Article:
More and more I see electric cars around the United States, mostly the obvious ones like the Tesla Model S and an occasional plug-in hybrid like the Chevy Volt, plus the obvious non-plug-in hybrids like Toyota Prius. But this pales to the number of electric cars that I saw in Norway, Denmark, and Sweden. One reason – access to charging stations.
Elon Musk has been working hard to install charging stations throughout the major driving corridors of the US. The government has not been all that helpful in that regard; in fact, because of oil and auto manufacturer lobbying (and Congress’s inability to function), our government inaction still works against the widespread distribution of electric cars. Europe has taken the opposite approach.
In Copenhagen, there were a couple of charging stations right next to the famed city hall. In Stockholm, charging stations were also present, while in Oslo they have put a huge focus on electric vehicles. The photo above shows charging stations lined up and down both sides of the street. Interestingly, this particular spot was up against the old stone fortress walls made so famous in Jo Nesbo books. It shows that the old and new are compatible.
While it was nice to see so many Tesla Model S cars, the predominant electric vehicle (EV) was actually the Nissan Leaf. According to Clean Technica, the Leaf has grabbed a huge lead in market share in Norway. The graphic above shows that Leaf sales made up 55% of the total EV sales in January 2014, almost four times the next electric car (Volkswagen’s e-Up!) and almost five times the Tesla Model S. Fully electric vehicles (EVs) dwarfed the number of plug-in hybrid electric vehicles (PHEVs) in Norway (and in Denmark, where 100% of EVs were full plug-ins). Oddly enough, PHEVs were ahead of full EVs in Sweden, in part because of the popularity of Mitsubishi’s Outlander PHEV and the lack of availability of the Tesla Model S.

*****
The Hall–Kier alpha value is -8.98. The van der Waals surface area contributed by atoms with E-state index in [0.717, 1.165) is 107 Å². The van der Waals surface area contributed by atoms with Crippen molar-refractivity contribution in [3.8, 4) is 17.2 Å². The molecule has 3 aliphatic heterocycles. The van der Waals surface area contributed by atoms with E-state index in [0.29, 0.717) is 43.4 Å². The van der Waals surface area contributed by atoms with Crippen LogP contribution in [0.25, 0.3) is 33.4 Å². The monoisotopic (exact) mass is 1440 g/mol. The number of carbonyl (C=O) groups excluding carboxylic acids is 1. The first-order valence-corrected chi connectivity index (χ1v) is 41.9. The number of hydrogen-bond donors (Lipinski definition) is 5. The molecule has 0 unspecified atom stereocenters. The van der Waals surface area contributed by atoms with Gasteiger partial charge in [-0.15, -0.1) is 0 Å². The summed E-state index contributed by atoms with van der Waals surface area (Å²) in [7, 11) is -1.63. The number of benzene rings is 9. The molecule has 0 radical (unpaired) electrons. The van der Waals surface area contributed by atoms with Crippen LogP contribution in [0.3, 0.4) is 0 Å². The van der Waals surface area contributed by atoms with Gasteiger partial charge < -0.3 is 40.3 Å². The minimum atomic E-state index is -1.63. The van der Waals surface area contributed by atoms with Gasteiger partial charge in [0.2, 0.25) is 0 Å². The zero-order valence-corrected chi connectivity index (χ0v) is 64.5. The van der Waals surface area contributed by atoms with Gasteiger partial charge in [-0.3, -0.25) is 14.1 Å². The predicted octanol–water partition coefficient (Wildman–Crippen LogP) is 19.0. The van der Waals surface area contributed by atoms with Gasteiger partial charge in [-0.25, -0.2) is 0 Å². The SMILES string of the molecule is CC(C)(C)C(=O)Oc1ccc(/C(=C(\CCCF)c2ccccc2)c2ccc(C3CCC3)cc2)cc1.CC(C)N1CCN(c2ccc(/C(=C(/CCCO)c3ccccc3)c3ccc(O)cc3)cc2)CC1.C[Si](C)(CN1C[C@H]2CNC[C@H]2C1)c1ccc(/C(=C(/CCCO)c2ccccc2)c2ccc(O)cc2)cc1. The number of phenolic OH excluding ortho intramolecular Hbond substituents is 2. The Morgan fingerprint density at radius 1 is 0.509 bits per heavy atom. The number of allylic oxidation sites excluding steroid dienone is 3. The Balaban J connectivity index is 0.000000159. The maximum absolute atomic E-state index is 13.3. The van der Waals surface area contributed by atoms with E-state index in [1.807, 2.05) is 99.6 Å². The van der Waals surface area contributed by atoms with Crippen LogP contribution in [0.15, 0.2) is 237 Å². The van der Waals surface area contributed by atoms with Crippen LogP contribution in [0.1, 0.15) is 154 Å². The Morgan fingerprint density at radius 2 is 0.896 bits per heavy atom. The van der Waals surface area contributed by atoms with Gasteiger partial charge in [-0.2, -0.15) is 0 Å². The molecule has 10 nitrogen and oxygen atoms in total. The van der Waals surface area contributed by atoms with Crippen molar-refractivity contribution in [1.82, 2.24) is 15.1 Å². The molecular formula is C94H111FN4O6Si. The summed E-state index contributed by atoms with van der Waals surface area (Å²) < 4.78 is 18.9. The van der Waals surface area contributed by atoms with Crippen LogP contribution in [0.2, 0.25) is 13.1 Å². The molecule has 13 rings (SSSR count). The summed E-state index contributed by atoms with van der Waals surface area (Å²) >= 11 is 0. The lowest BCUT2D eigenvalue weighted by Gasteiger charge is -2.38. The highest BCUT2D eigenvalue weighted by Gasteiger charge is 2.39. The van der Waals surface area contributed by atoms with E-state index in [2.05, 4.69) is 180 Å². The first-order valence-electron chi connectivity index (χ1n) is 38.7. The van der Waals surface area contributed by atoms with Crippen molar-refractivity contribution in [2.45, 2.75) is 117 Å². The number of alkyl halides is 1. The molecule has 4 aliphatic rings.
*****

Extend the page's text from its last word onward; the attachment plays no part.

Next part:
Besides the greater environmental awareness of Scandinavians compared to Americans, drivers in Sweden, Denmark, and Norway already have access to the type of electrical sockets needed for EVs. These countries also offer much better financial incentives to help drivers move away from fossil fuel based engines to more sustainable engine technology. They have also done a better job at facilitating charging stations, most of which are free to the public.
As you’ll see in that last link, charging stations for EVs and PHEVs are starting to appear in more and more places in the US as well, which should mean faster adoption of electric and hybrid vehicles in the near future. Eventually, all our vehicles may be EVs. That would go a long way to reducing our dependence on oil-based energy and our contributions to man-made climate change.
I’ll have more science traveling updates from Scandinavia, as well as from the Everglades, Yosemite, Argentina, and the other places I’ve visited since I embarked on this new career. Stay tuned (and feel free to wander around previous posts by clicking on “Travel” in the category list below).
David J. Kent has been a scientist for over thirty years, is an avid science traveler, and an independent Abraham Lincoln historian. He is the author of Tesla: The Wizard of Electricity and the e-book Nikola Tesla: Renewable Energy Ahead of Its Time. He is currently writing a book on Thomas Edison.